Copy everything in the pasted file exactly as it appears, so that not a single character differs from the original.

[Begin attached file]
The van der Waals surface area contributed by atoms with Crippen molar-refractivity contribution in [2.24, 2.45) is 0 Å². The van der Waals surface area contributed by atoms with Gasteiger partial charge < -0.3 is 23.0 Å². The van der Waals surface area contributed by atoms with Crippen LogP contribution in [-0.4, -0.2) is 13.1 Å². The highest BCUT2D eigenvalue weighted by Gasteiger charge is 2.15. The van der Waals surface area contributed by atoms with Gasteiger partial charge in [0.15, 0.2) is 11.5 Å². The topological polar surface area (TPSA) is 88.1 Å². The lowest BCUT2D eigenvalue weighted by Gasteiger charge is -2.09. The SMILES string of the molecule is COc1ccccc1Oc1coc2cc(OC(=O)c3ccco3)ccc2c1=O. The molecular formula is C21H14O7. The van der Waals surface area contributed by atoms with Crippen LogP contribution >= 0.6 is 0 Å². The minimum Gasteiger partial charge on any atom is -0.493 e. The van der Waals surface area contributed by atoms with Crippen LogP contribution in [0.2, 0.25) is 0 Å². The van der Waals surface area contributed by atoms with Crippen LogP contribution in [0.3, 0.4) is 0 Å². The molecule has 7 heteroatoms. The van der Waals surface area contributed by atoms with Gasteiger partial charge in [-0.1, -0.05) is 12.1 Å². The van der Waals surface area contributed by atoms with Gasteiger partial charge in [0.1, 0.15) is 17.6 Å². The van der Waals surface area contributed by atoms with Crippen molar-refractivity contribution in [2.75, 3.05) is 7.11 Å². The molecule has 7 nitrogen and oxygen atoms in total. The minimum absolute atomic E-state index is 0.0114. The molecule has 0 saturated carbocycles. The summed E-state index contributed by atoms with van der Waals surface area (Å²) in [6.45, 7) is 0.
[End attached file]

The van der Waals surface area contributed by atoms with Crippen molar-refractivity contribution in [2.24, 2.45) is 0 Å². The van der Waals surface area contributed by atoms with Gasteiger partial charge < -0.3 is 23.0 Å². The van der Waals surface area contributed by atoms with Crippen LogP contribution in [-0.4, -0.2) is 13.1 Å². The highest BCUT2D eigenvalue weighted by Gasteiger charge is 2.15. The van der Waals surface area contributed by atoms with Gasteiger partial charge in [0.15, 0.2) is 11.5 Å². The topological polar surface area (TPSA) is 88.1 Å². The lowest BCUT2D eigenvalue weighted by Gasteiger charge is -2.09. The SMILES string of the molecule is COc1ccccc1Oc1coc2cc(OC(=O)c3ccco3)ccc2c1=O. The molecular formula is C21H14O7. The van der Waals surface area contributed by atoms with Crippen LogP contribution >= 0.6 is 0 Å². The minimum Gasteiger partial charge on any atom is -0.493 e. The van der Waals surface area contributed by atoms with Crippen LogP contribution in [0.2, 0.25) is 0 Å². The van der Waals surface area contributed by atoms with Crippen LogP contribution in [0.3, 0.4) is 0 Å². The molecule has 7 heteroatoms. The van der Waals surface area contributed by atoms with Gasteiger partial charge in [-0.1, -0.05) is 12.1 Å². The van der Waals surface area contributed by atoms with Gasteiger partial charge in [0.1, 0.15) is 17.6 Å². The van der Waals surface area contributed by atoms with Crippen molar-refractivity contribution in [2.75, 3.05) is 7.11 Å². The molecule has 7 nitrogen and oxygen atoms in total. The minimum absolute atomic E-state index is 0.0114. The molecule has 0 saturated carbocycles. The summed E-state index contributed by atoms with van der Waals surface area (Å²) in [6.45, 7) is 0.